The European Commission’s Enterprise and Industry Directorate-General has published new guidance clarifying what is meant by an “investigational medicinal product” in the context of a clinical trial. It also – and in substantially more detail – gives advice on the use in clinical studies of other medicines that do not fall under this definition.

To facilitate the conduct of clinical trials in the European Union, especially when they are carried out in more than one member state, there needs to be a common understanding of what constitutes an IMP, the guidance says.

Directive 2001/20/EC defines this in Article 2(d) as “a pharmaceutical form of an active substance or placebo being tested or used as a reference in a clinical trial, including products already with a marketing authorisation but used or assembled (formulated or packaged) in a way different from the authorised form, or when used for an unauthorised indication, or when used to gain further information about the authorised form”.

On this basis, and as long as the above requirements are met, reference products used as comparators in clinical trials should be regarded as IMPs, the guidance notes.

Products that do not meet the definition of IMPs in Directive 2001/20/EC may be supplied to participants in clinical trials and used in accordance with the protocol. For example, the guidance points out, some protocols call for the use of concomitant or rescue/escape medication for preventive, diagnostic or therapeutic purposes and/or to ensure that adequate medical care is provided to trial subjects.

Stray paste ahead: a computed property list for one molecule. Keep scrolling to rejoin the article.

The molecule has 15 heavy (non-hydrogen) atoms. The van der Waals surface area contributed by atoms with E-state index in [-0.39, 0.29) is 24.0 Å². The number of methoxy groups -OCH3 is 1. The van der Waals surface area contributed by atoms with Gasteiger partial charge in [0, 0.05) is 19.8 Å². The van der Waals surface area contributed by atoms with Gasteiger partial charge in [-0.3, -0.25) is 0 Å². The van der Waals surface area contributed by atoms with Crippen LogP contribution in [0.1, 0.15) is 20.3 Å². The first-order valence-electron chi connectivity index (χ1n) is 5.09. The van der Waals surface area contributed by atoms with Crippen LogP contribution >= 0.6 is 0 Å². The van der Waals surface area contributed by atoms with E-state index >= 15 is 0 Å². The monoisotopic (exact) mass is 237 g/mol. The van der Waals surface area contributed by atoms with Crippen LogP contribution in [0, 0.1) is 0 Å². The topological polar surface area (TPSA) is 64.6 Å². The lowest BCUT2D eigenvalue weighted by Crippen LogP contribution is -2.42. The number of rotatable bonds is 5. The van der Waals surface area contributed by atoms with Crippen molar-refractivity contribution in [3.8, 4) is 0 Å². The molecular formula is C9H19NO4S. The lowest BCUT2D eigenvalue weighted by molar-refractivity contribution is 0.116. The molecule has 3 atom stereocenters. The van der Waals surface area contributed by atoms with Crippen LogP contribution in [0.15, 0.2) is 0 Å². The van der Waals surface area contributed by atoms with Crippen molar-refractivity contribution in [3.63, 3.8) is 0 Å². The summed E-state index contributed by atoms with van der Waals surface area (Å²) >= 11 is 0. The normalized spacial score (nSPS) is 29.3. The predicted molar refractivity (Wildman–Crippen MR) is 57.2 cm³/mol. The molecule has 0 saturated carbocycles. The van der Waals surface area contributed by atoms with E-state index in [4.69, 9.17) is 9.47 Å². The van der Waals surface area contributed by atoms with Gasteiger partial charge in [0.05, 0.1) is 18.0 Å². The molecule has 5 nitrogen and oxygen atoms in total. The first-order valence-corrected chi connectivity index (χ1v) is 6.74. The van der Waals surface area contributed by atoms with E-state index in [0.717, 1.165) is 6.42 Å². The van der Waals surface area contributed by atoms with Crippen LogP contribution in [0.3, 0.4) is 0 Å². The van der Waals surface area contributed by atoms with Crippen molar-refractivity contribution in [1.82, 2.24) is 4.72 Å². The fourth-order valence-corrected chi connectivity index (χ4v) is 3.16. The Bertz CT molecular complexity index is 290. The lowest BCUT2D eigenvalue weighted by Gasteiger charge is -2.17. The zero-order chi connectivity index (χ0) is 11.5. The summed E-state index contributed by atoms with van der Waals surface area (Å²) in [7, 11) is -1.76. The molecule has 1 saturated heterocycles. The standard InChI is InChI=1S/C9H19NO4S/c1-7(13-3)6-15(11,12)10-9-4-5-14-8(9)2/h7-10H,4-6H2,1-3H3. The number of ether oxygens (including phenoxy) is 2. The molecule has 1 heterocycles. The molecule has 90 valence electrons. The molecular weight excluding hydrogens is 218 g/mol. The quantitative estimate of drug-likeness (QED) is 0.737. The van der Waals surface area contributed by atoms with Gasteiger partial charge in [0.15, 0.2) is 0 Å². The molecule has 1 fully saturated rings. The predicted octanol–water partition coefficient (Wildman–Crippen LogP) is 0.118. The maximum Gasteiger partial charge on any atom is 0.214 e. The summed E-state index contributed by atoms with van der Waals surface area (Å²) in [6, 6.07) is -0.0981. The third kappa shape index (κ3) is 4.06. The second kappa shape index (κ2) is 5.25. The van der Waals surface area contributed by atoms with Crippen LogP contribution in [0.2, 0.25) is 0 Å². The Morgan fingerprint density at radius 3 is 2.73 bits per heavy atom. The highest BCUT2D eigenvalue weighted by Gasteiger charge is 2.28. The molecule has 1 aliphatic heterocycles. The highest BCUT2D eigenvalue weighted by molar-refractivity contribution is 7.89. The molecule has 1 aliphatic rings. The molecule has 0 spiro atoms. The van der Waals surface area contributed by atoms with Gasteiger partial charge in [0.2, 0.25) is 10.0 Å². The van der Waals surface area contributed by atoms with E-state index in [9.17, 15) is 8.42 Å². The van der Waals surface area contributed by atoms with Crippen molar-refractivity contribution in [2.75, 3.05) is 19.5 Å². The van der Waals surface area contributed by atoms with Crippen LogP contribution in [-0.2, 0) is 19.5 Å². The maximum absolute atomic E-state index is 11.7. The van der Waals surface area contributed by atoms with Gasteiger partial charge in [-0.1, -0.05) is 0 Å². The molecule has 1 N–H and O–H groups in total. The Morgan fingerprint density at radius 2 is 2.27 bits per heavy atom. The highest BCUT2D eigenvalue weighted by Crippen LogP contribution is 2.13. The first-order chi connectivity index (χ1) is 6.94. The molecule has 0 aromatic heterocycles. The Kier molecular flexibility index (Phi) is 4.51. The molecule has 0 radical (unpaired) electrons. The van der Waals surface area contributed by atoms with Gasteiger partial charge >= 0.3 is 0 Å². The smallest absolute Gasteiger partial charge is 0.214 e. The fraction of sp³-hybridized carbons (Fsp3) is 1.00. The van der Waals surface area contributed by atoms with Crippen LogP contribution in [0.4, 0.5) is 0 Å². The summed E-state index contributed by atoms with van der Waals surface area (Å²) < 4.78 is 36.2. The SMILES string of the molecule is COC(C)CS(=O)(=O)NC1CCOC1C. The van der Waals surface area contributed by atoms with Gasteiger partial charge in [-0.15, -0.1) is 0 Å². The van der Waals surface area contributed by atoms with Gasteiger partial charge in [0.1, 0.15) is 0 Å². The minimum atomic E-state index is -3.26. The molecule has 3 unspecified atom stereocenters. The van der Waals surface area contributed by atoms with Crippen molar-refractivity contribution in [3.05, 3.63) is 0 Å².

These “non-investigational medicinal products” (NIMPs) may be supplied by a trial sponsor or investigator site that provides details of the NIMPs and their proposed use in the protocol while ensuring they are of the necessary quality for human use. The definition also extends to medicinal products without a marketing authorisation but prepared in accordance with a magistral formula (e.g., in a pharmacy from a medical prescription for an individual patient).

Quality, safety, efficacy

NIMPs with a marketing authorisation valid throughout the EU, or in one or more member state(s), are subject to the applicable requirements of Directive 2001/83/EC relating to the quality, safety and efficacy of medicines, the guidance observes. In terms of protecting trial subjects, the same level of quality and safety should be ensured as for IMPs used in a trial.

If the NIMP does not have a MA for the European Economic Area, the guidance adds, appropriate Good Manufacturing Practice (GMP) requirements should still apply and the sponsor should make sure the NIMPs are of suitable quality for the trial’s objective, “taking into account, among other things, the source of the raw materials and any repackaging”.